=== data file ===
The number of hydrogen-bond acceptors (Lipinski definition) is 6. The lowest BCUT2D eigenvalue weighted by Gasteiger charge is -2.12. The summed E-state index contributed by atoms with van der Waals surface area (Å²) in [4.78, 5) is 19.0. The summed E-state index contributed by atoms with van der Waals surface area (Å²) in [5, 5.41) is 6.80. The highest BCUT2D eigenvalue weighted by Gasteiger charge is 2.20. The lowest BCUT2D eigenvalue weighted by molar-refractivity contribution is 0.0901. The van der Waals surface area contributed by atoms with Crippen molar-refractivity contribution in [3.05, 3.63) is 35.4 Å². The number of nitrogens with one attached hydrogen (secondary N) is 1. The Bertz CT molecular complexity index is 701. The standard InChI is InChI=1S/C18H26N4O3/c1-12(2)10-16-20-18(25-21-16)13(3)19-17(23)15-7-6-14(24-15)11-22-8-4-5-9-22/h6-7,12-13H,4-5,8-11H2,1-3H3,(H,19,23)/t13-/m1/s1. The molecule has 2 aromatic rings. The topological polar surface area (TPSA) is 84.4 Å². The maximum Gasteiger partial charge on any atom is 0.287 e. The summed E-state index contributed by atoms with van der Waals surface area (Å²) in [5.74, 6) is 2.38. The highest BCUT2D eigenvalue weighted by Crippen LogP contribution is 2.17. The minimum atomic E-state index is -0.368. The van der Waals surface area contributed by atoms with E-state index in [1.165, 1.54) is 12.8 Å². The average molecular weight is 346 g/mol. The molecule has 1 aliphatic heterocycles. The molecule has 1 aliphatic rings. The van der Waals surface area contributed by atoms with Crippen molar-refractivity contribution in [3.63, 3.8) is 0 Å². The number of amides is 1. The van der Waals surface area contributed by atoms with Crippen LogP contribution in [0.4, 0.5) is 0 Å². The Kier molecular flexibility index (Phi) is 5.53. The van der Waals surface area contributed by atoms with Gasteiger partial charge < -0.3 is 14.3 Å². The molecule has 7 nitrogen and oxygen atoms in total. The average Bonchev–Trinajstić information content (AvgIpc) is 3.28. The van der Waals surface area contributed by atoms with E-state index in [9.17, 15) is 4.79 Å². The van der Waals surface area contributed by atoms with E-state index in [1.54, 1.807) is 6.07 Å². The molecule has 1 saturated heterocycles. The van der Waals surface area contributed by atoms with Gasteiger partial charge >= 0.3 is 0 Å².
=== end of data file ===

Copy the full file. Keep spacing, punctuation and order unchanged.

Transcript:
The number of hydrogen-bond acceptors (Lipinski definition) is 6. The lowest BCUT2D eigenvalue weighted by Gasteiger charge is -2.12. The summed E-state index contributed by atoms with van der Waals surface area (Å²) in [4.78, 5) is 19.0. The summed E-state index contributed by atoms with van der Waals surface area (Å²) in [5, 5.41) is 6.80. The highest BCUT2D eigenvalue weighted by Gasteiger charge is 2.20. The lowest BCUT2D eigenvalue weighted by molar-refractivity contribution is 0.0901. The van der Waals surface area contributed by atoms with Crippen molar-refractivity contribution in [3.05, 3.63) is 35.4 Å². The number of nitrogens with one attached hydrogen (secondary N) is 1. The Bertz CT molecular complexity index is 701. The standard InChI is InChI=1S/C18H26N4O3/c1-12(2)10-16-20-18(25-21-16)13(3)19-17(23)15-7-6-14(24-15)11-22-8-4-5-9-22/h6-7,12-13H,4-5,8-11H2,1-3H3,(H,19,23)/t13-/m1/s1. The molecule has 2 aromatic rings. The topological polar surface area (TPSA) is 84.4 Å². The maximum Gasteiger partial charge on any atom is 0.287 e. The summed E-state index contributed by atoms with van der Waals surface area (Å²) in [5.74, 6) is 2.38. The highest BCUT2D eigenvalue weighted by Crippen LogP contribution is 2.17. The minimum atomic E-state index is -0.368. The van der Waals surface area contributed by atoms with E-state index in [1.165, 1.54) is 12.8 Å². The average molecular weight is 346 g/mol. The molecule has 1 aliphatic heterocycles. The molecule has 1 aliphatic rings. The van der Waals surface area contributed by atoms with Crippen molar-refractivity contribution in [3.63, 3.8) is 0 Å². The number of amides is 1. The van der Waals surface area contributed by atoms with Crippen LogP contribution in [0.4, 0.5) is 0 Å². The Kier molecular flexibility index (Phi) is 5.53. The van der Waals surface area contributed by atoms with Gasteiger partial charge < -0.3 is 14.3 Å². The molecule has 7 nitrogen and oxygen atoms in total. The average Bonchev–Trinajstić information content (AvgIpc) is 3.28. The van der Waals surface area contributed by atoms with E-state index in [9.17, 15) is 4.79 Å². The van der Waals surface area contributed by atoms with E-state index in [1.54, 1.807) is 6.07 Å². The molecule has 1 saturated heterocycles. The van der Waals surface area contributed by atoms with Gasteiger partial charge >= 0.3 is 0 Å².